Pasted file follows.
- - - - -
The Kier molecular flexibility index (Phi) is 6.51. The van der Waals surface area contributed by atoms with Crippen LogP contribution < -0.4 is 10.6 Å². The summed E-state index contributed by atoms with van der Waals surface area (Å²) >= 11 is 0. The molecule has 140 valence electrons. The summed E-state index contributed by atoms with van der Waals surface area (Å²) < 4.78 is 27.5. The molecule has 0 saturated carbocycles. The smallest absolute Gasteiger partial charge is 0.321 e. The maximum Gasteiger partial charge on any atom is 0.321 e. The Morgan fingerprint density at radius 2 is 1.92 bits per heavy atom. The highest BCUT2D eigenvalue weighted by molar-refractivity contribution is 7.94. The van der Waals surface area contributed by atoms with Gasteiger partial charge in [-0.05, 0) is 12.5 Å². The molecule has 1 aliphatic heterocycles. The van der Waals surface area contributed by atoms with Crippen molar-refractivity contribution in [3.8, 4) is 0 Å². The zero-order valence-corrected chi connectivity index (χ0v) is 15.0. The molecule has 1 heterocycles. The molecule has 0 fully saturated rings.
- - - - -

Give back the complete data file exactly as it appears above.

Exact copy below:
The Kier molecular flexibility index (Phi) is 6.51. The van der Waals surface area contributed by atoms with Crippen LogP contribution < -0.4 is 10.6 Å². The summed E-state index contributed by atoms with van der Waals surface area (Å²) >= 11 is 0. The molecule has 140 valence electrons. The summed E-state index contributed by atoms with van der Waals surface area (Å²) < 4.78 is 27.5. The molecule has 0 saturated carbocycles. The smallest absolute Gasteiger partial charge is 0.321 e. The maximum Gasteiger partial charge on any atom is 0.321 e. The Morgan fingerprint density at radius 2 is 1.92 bits per heavy atom. The highest BCUT2D eigenvalue weighted by molar-refractivity contribution is 7.94. The van der Waals surface area contributed by atoms with Gasteiger partial charge in [-0.05, 0) is 12.5 Å². The molecule has 1 aliphatic heterocycles. The van der Waals surface area contributed by atoms with Crippen molar-refractivity contribution in [3.8, 4) is 0 Å². The zero-order valence-corrected chi connectivity index (χ0v) is 15.0. The molecule has 1 heterocycles. The molecule has 0 fully saturated rings.